Guard against rushes to judgment

Messages about threats to students at South Terrebonne High School, determined at this point to be unfounded, still resonate within the school community nearly two weeks after panic-stricken parents showed up to check their children out of school, many rejecting assurances from law enforcement and education officials that no credible threat existed.

Details on the school’s day of angst are detailed in a story that appears in this week’s edition of The Times. It focuses largely on the arrest of a STHS senior on a charge of terrorizing. It also contains new information about the messages that actually communicated information about threats posted on social by students and passed from one to the other like a virus. The post that the youth who was arrested made did not contain an actual threat. It was a photo of another student who inexplicably showed up for school wearing a mask that some people regarded as threatening. According to relatives and friends of the student, it was made without knowledge of the drama that was occurring elsewhere in the school.

Parents who saw the written posts or learned of their contents were understandably shaken. But their insistence that danger lurked within the walls of South Terrebonne despite assurances to the contrary point to some serious issues that must be addressed.

Viral passing of false information is something all users of social media must be conscious of avoiding. Where information has initially come from, who is purveying it and whether it has been found credible are questions all of us need to ask before cutting, pasting or posting, or pressing the re-post button.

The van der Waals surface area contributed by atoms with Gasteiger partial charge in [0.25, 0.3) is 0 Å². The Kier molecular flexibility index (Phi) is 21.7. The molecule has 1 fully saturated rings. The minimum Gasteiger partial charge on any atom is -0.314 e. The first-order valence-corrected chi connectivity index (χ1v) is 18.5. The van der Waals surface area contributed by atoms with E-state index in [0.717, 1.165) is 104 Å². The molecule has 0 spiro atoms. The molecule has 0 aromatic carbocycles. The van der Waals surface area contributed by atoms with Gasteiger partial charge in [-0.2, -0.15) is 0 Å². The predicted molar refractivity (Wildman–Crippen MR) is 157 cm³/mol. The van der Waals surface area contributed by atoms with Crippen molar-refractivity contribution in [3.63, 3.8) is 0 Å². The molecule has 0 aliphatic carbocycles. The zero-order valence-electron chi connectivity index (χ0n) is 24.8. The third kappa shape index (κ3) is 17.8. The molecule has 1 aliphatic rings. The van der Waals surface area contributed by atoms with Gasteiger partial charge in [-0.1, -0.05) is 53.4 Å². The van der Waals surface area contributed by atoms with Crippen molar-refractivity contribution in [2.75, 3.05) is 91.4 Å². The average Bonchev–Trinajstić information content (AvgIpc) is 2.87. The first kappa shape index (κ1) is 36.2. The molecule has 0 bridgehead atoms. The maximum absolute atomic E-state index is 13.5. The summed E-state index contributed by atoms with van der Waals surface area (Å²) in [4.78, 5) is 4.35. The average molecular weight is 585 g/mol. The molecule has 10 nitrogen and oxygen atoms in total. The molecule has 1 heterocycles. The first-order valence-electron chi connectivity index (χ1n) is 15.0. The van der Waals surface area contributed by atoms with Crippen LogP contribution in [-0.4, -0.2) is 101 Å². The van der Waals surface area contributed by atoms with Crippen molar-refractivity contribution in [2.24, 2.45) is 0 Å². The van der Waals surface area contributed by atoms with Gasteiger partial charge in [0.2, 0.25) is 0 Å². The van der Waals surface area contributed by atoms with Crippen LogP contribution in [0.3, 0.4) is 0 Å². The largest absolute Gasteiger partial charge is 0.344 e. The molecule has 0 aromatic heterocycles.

Some parents called law enforcement or notified the school of what they had seen or read. This is entirely proper. Notifying the world of something that may not be true is not.

On the day of panic at South Terrebonne, Col. Terry Daigre of the Terrebonne Parish Sheriff’s Office made a responsible call, by issuing an official statement indicating that after investigation, no credible threat was found.

We sympathize with parents and fully understand their concerns in situations such as these. But situations such as these are precisely what require the greatest discretion. If an actual threat existed at a school on a given day, then why would authorities seek to deny it, and in the process endanger children? We understand skepticism. It is a compelling component of good journalism. But skepticism and irresponsible trafficking in conspiracy theories are two completely different things.

This brings us to the question of Tate Songe’s arrest on a charge of terrorizing, a serious felony that holds massive consequences. Our concern in this regard exists not just because of this defendant, but the questions the charge raises considering past and future treatment of youngsters whose online behavior, while ill-advised and ill-conceived, should in many cases not be seen as approaching such a high legal bar.

This may be one of them.

That a high school student who has issued no direct threats, not been accused of packing a weapon and not been accused of having a hit list can be charged with such a serious felony is frightening. If anything, social media messages that floated around the school with unproven claims of imminent danger more closely fit the legal model.

Schools have a responsibility, if no threat of actual violence exists, to more actively assess threat potentials. We realize administrators walk a fine and sometimes treacherous line. it is true that too many tragedies have occurred because officials failed to investigate signs of trouble. But it is also true that making examples of young people once no danger is determined to exist in life-altering ways is not desirable.

This being said, we cannot urge young people enough to be careful of what they post on social media for others to see, and in many cases save and share. A youngster may not be able to conceive of how a message they find amusing, smart or in all ways innocent of ill intent can be very easily looked at a different way by people with the authority and ability to wreck futures and careers forever.

We hope that our detailed presentation of these incidents at South Terrebonne High School will help clear up misunderstandings, and that the points covered here will help us all to emerge from this stronger, more cohesive, and more mindful of consequences when we rush to judgement.